The Nicaragua Domestic Workers Federation posted a statement in support labor activists, saying, “We position ourselves against all kinds of violence suffered by the members of the Union, we request that the will of the workers of the plant be respected.”

Brazil’s Central Única Dos Trabalhadores (CUT) issued a statement demanding protective measures from the government, stating, “an independent union that obtains its power from workers is necessary to build a future for their families and all Mexican workers.”

Domestic workers around the globe demanded protection for women union activists under threat.

Clément Voule, UN Special Rapporteur on the rights to freedom of association and peaceful assembly, tweeted in response to reports of threats against union activists in Mexico.

This is the first high-stakes union election brought about after Mexican workers rejected a sham contract.  A 2019 Mexican labor law reform required by a trade deal with Canada and the United States aims to challenge the power of labor organizations that have long signed deals without workers’ knowledge or consent. The reform requires contract “legitimation” votes to occur before May 2023, creating an opening for representative unions.

For decades, Mexican workers have had little to no say in which unions represented them. “Protection unions” have drawn their power from alliances with politicians and employers, whom they placated by keeping wages low, while collecting dues and accumulating wealth and power. The CTM formed part of Mexico’s ruling party. Its leaders signed contracts with companies before plants were even opened, and kept workers in the dark about the union and its negotiations.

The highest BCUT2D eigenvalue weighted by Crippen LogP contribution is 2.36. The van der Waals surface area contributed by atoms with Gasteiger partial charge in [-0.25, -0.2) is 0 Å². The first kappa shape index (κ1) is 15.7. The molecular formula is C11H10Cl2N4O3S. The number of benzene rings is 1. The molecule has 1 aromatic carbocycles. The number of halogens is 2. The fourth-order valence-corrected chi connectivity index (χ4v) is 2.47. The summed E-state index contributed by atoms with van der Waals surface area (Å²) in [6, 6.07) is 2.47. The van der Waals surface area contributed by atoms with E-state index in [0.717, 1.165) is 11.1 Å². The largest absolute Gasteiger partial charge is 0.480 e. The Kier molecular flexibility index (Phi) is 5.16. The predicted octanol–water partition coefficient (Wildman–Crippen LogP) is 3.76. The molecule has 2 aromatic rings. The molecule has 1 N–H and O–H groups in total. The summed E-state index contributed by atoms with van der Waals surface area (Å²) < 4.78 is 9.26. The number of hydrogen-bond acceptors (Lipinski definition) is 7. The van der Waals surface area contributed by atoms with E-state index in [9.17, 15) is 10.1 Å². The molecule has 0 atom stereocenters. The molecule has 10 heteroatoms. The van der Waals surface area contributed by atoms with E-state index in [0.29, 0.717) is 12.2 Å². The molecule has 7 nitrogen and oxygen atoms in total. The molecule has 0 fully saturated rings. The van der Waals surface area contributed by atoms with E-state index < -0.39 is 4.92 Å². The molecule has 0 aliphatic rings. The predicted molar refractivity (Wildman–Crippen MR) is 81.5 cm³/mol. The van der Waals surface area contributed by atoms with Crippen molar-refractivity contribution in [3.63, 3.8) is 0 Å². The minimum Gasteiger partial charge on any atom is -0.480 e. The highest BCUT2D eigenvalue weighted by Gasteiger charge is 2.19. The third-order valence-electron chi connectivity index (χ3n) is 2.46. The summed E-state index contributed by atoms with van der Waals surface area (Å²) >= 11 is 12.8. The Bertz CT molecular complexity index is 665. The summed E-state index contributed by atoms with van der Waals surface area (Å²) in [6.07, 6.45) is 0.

Mexican auto workers earn a fraction of what their American, Argentine, Brazilian or Canadian counterparts make. They earn much less than the few Mexican autoworkers who are members of independent unions. Low wages spurred an exodus of investment, auto plants and jobs from other countries in the Americas to Mexico. A victory for SINTTIA could mark the beginning of a fundamental shift, keeping wages from bottoming out for workers in many countries in the region.

Americas Human Rights Court Rules Workers Have Right to Strike

Americas Human Rights Court Rules Workers Have Right to Strike

The Inter-American Court of Human Rights this week issued an historic ruling that affirmed a worker’s right to strike.

The case arises out of a collective dispute in 1996 when efforts by the Union of Workers of the Judicial Body to negotiate a new collective agreement failed. The union went on strike in March 1996, having complied with the procedures but before the General Inspectorate of Labor had confirmed two-thirds of the workers supported the strike—the legal requirement in the Labor Code. The Attorney General obtained an injunction declaring the strike illegal, and the employer subsequently fired those who had participated in the strike. In 1999, the Supreme Court confirmed the dismissals, leading the union to take the matter to the Inter-American Commission in 2000. The commission rendered its decision on the merits in 2019, and the matter was referred to the court in 2020 for a final, binding decision.